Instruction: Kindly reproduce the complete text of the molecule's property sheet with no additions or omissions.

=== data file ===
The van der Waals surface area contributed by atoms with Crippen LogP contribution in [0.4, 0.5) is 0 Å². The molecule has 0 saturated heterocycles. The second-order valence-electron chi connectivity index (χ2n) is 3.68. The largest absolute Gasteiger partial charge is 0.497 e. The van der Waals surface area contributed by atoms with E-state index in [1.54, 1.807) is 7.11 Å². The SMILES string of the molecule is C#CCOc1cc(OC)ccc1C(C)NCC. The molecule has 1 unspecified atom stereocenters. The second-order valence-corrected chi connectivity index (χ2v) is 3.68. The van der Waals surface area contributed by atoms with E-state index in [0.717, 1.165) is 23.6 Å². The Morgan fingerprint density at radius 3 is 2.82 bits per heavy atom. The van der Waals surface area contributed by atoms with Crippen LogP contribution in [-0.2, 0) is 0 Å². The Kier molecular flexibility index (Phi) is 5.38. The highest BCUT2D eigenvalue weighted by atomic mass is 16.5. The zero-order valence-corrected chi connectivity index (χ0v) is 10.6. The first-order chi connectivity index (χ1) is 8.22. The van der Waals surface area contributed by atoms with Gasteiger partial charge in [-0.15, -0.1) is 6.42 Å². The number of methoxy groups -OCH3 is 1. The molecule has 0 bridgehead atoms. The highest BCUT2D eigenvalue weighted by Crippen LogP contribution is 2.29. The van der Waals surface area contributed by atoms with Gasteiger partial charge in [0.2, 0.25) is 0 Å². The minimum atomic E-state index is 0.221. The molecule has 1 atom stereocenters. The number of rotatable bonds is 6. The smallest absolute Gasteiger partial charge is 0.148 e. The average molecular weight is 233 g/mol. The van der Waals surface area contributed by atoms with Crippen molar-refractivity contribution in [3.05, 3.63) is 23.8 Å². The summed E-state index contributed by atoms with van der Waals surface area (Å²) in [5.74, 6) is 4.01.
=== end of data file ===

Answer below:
The van der Waals surface area contributed by atoms with Crippen LogP contribution in [0.4, 0.5) is 0 Å². The molecule has 0 saturated heterocycles. The second-order valence-electron chi connectivity index (χ2n) is 3.68. The largest absolute Gasteiger partial charge is 0.497 e. The van der Waals surface area contributed by atoms with E-state index in [1.54, 1.807) is 7.11 Å². The SMILES string of the molecule is C#CCOc1cc(OC)ccc1C(C)NCC. The molecule has 1 unspecified atom stereocenters. The second-order valence-corrected chi connectivity index (χ2v) is 3.68. The van der Waals surface area contributed by atoms with E-state index in [0.717, 1.165) is 23.6 Å². The Morgan fingerprint density at radius 3 is 2.82 bits per heavy atom. The van der Waals surface area contributed by atoms with Crippen LogP contribution in [-0.2, 0) is 0 Å². The Kier molecular flexibility index (Phi) is 5.38. The highest BCUT2D eigenvalue weighted by atomic mass is 16.5. The zero-order valence-corrected chi connectivity index (χ0v) is 10.6. The first-order chi connectivity index (χ1) is 8.22. The van der Waals surface area contributed by atoms with Gasteiger partial charge in [-0.15, -0.1) is 6.42 Å². The number of methoxy groups -OCH3 is 1. The molecule has 0 bridgehead atoms. The highest BCUT2D eigenvalue weighted by Crippen LogP contribution is 2.29. The van der Waals surface area contributed by atoms with Gasteiger partial charge in [0.2, 0.25) is 0 Å². The minimum atomic E-state index is 0.221. The molecule has 1 atom stereocenters. The number of rotatable bonds is 6. The smallest absolute Gasteiger partial charge is 0.148 e. The average molecular weight is 233 g/mol. The van der Waals surface area contributed by atoms with Crippen molar-refractivity contribution in [3.05, 3.63) is 23.8 Å². The summed E-state index contributed by atoms with van der Waals surface area (Å²) in [5.74, 6) is 4.01.